1930, November: Lake Anjikuni Disappearances
In November, 1930, a man named Joe Labelle walked into an Inuit village near the shore of Lake Anjikuni (or Angikuni), in the Kivalliq Region, Nunavut, Canada, and found himself perplexed. Lake Anjikuni is about 500 miles north of the village of Churchchill, and Labelle, a fur trader, had visited the village many times before over the years... but this time he found it unnaturally quiet, and for good reason. Not a single person was to be found in the village, nor any animals -- pets or wild.
According to the report that Labelle left with the Northwest Mounted Police, he had gone a few miles out of his way that day to visit friends in the village. Labelle had initially yelled a greeting from the edge of the village and gotten no reply, a situation that was already strange. He started to check the huts and found each empty, but in a strange way... some had pots of food still hanging above long cold fires; in one hut he found some sealskin clothing for a child that was being mended, the needle and thread still in it as if simply set aside. Rifles had been left behind in the huts, still standing by the doors. On the shore of the lake were three kayaks, including the village headman's; they had been abandoned so long ago, that the action of the lake waves had torn them up in their owners absense.
Stranger still were the two discoveries made outside the village. On one side, and about 100 yards from the village, seven dead dogs were discovered, tied to some tree stumps. On the side of the village opposite the dogs, a stone cairn grave had been opened and the stones re-stacked into two piles... the body they had covered was gone.
Later examination by experts called in by the mounties determined that the dogs had starved to death, and that the village had probably been deserted two months previous to Labelle's discovery, towards the start of Winter, a conclusion that was based on the type of berries found in the cooking pots. Simply put, the evidence seemed to say that the thirty inhabitants of the village had simply abandoned their homes at a moment's notice and never came back. Where they went and why has never been determined.
Origins of the Legend
The legend of the Lake Angikuni disappearances, as given above, comes directly from Frank Edwards' 1959 book, Stranger Than Science. This is because Edwards' version of the story - including the misspelling of the lake's name as Anjikuni - is what almost every author after him has either repeated, or expanded on. Popular versions now tend to include accounts of lights in the sky and other phenomena to imply the event had something to do with UFOs, which are new inventions.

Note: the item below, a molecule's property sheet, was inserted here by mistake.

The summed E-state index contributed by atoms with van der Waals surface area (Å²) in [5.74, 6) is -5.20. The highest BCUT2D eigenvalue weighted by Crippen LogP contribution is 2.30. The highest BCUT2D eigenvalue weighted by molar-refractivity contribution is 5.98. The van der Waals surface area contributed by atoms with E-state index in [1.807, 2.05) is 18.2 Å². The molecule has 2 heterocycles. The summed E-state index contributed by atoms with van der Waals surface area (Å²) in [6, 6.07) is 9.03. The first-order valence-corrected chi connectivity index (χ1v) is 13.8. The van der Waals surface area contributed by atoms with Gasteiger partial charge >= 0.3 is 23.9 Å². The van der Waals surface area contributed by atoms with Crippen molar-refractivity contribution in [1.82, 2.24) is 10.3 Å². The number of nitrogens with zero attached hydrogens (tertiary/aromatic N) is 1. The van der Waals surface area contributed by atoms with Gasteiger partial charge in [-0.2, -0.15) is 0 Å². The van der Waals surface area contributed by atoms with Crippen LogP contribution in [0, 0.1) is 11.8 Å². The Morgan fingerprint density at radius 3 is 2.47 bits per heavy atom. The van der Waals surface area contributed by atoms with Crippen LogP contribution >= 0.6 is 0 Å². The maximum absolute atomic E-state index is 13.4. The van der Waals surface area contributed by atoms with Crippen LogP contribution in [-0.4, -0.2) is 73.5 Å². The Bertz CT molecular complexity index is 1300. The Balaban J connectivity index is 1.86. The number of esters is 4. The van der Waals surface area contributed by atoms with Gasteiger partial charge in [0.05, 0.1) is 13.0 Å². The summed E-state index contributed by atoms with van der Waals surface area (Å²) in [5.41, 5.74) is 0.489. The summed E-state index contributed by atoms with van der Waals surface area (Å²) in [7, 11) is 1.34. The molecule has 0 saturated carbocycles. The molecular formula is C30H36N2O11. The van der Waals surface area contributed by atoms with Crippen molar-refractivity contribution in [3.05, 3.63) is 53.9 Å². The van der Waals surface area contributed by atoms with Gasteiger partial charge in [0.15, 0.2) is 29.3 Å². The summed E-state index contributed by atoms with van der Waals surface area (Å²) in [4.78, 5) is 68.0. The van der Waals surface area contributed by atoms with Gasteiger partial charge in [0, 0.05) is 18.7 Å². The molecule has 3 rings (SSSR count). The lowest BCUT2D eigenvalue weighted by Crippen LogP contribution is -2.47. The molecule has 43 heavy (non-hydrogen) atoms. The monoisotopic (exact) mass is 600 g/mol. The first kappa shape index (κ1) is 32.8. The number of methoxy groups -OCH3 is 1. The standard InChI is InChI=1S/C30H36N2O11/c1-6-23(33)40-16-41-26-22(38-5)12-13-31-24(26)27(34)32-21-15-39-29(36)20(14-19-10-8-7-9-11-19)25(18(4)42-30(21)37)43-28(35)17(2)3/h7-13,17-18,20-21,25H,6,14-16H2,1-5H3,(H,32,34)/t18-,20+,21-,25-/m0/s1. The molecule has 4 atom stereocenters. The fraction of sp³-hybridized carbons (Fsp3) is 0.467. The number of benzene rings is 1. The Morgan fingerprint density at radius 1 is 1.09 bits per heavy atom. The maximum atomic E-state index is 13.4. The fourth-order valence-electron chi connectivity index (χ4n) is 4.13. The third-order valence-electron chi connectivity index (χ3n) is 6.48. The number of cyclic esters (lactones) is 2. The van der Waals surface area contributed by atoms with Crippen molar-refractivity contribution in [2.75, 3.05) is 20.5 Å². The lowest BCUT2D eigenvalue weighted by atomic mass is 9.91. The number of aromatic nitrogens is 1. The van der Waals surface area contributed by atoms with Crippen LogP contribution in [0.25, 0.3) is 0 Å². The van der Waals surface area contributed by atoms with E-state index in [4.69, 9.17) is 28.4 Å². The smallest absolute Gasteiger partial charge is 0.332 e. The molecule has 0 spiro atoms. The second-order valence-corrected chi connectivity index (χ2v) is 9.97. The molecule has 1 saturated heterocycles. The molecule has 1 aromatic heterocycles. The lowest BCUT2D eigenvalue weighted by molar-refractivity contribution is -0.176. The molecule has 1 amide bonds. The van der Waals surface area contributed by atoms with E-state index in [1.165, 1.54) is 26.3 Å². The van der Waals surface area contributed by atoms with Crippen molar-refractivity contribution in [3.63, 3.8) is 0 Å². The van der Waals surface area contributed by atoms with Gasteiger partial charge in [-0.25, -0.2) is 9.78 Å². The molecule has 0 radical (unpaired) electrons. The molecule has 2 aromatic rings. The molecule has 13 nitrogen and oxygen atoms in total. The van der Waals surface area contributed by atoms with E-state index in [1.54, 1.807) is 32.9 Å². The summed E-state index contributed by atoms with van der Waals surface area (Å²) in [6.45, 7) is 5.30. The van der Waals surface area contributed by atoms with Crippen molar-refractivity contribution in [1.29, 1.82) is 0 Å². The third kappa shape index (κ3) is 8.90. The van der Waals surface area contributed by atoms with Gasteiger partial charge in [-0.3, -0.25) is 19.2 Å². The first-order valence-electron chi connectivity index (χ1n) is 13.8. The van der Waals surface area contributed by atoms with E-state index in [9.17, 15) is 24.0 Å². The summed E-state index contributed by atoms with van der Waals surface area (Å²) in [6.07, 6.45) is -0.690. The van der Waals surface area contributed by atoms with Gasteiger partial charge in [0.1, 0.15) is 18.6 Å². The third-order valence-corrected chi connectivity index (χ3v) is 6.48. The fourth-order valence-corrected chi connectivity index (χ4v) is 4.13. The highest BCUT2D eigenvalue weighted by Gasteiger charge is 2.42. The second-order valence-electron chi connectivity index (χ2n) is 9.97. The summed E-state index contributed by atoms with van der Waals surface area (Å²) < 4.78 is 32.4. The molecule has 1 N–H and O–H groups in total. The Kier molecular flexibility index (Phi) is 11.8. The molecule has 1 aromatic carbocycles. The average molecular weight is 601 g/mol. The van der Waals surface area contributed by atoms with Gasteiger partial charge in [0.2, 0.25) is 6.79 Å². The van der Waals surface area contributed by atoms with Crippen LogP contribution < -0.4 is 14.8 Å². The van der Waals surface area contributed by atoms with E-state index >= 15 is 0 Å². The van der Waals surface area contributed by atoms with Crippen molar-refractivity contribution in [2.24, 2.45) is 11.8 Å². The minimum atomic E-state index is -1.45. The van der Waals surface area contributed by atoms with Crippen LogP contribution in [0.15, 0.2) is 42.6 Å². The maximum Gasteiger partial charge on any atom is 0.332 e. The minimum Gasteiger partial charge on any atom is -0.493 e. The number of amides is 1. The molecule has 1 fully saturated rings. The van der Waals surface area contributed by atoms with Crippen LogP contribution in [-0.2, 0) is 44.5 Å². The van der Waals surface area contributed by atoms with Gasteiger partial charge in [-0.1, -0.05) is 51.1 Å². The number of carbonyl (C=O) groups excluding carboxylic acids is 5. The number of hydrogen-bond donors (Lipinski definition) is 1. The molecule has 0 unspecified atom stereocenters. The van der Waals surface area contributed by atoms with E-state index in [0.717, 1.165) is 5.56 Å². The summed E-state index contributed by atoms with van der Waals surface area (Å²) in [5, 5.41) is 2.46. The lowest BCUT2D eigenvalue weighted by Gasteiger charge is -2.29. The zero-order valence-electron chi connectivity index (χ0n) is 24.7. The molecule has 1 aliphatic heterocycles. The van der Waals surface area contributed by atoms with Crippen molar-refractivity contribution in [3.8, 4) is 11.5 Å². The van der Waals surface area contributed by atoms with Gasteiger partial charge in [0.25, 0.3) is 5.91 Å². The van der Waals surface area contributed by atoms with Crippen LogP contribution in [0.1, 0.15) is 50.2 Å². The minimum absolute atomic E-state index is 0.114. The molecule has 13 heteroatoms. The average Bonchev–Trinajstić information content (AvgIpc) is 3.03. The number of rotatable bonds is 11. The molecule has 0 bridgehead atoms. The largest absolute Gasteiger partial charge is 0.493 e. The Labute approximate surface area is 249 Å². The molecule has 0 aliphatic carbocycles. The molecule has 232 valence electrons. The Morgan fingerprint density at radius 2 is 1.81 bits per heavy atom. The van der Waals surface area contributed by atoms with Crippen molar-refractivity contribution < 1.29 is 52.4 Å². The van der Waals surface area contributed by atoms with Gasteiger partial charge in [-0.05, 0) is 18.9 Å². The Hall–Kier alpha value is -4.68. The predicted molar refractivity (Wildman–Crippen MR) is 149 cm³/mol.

But Frank Edwards was not the first to write about the village. I suspect he got his story from FATE Magazine, though I have not been able to track down said possible source yet; but what I have found is a copy of a news report that was transmitted to papers by the NEA (Newspaper Enterprise Association) on November 26, 1930. The article, written by Emmett E. Kelleher, was entitled "Vanished Eskimo Tribe Gives North Mystery Stranger Than Fiction," and was accompanied by the photos of the village, trapper Joe Labelle, and "a typical Eskimo family" like those that vanished displayed on the previous page of this article.
The story, as Kelleher states it, started when Joe Labelle arrived by canoe at the village. He beached the canoe about a hundred yards from the village and approached it shouting out greetings... but instead of a reply, all he met with were two "husky" dogs that were half-starved and that crawled towards him, "whining dolefully." The bodies of an additional seven dogs were just laying around.
There were only six tents in the village, and Labelle began to investigate them. The article quotes Labelle: "I'll admit that when I went in the first tent I was a little jumpy. Just looking around, I could see the place hadn't known any human life for months, and I expected to find corpses inside. But there was nothing there but the personal belongings of a family. A couple of deer parkas (skin coats) were in one corner. Fish and deer bones were scattered about. There were a few pairs of boots, and an iron pot, greasy and black. Under one of the parkas I found a rifle. It had been there so long it was all rusty." In short, everything looked as if it had been left that way by people who fully expected to come back... but had not.